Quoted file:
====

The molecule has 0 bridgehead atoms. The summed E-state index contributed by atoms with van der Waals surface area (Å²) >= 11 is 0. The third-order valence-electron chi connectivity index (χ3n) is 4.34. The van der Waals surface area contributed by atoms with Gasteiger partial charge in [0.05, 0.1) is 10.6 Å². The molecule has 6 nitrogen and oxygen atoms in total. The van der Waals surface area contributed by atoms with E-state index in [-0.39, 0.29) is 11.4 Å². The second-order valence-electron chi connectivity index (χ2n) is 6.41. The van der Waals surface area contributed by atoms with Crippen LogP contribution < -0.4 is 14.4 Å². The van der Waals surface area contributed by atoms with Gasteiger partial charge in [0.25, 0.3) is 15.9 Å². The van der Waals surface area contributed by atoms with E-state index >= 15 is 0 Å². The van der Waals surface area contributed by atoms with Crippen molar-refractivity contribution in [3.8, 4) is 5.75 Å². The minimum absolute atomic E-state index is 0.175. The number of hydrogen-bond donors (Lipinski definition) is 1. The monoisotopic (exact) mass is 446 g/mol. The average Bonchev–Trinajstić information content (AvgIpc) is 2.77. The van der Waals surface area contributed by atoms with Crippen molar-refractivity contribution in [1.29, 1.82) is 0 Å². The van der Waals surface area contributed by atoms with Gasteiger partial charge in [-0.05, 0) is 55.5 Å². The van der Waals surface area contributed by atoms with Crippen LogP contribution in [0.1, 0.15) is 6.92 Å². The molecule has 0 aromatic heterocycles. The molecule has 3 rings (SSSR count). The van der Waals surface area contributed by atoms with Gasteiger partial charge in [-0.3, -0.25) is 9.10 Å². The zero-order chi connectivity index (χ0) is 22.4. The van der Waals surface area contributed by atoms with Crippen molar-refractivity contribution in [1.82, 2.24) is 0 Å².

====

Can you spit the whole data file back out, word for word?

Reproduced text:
The molecule has 0 bridgehead atoms. The summed E-state index contributed by atoms with van der Waals surface area (Å²) >= 11 is 0. The third-order valence-electron chi connectivity index (χ3n) is 4.34. The van der Waals surface area contributed by atoms with Gasteiger partial charge in [0.05, 0.1) is 10.6 Å². The molecule has 6 nitrogen and oxygen atoms in total. The van der Waals surface area contributed by atoms with E-state index in [-0.39, 0.29) is 11.4 Å². The second-order valence-electron chi connectivity index (χ2n) is 6.41. The van der Waals surface area contributed by atoms with Crippen LogP contribution < -0.4 is 14.4 Å². The van der Waals surface area contributed by atoms with Gasteiger partial charge in [0.25, 0.3) is 15.9 Å². The van der Waals surface area contributed by atoms with E-state index >= 15 is 0 Å². The van der Waals surface area contributed by atoms with Crippen molar-refractivity contribution in [3.8, 4) is 5.75 Å². The minimum absolute atomic E-state index is 0.175. The number of hydrogen-bond donors (Lipinski definition) is 1. The monoisotopic (exact) mass is 446 g/mol. The average Bonchev–Trinajstić information content (AvgIpc) is 2.77. The van der Waals surface area contributed by atoms with Crippen molar-refractivity contribution in [1.29, 1.82) is 0 Å². The van der Waals surface area contributed by atoms with Gasteiger partial charge in [-0.05, 0) is 55.5 Å². The van der Waals surface area contributed by atoms with Crippen LogP contribution in [0.1, 0.15) is 6.92 Å². The molecule has 0 aromatic heterocycles. The molecule has 3 rings (SSSR count). The van der Waals surface area contributed by atoms with Gasteiger partial charge in [-0.3, -0.25) is 9.10 Å². The zero-order chi connectivity index (χ0) is 22.4. The van der Waals surface area contributed by atoms with Crippen molar-refractivity contribution in [1.82, 2.24) is 0 Å².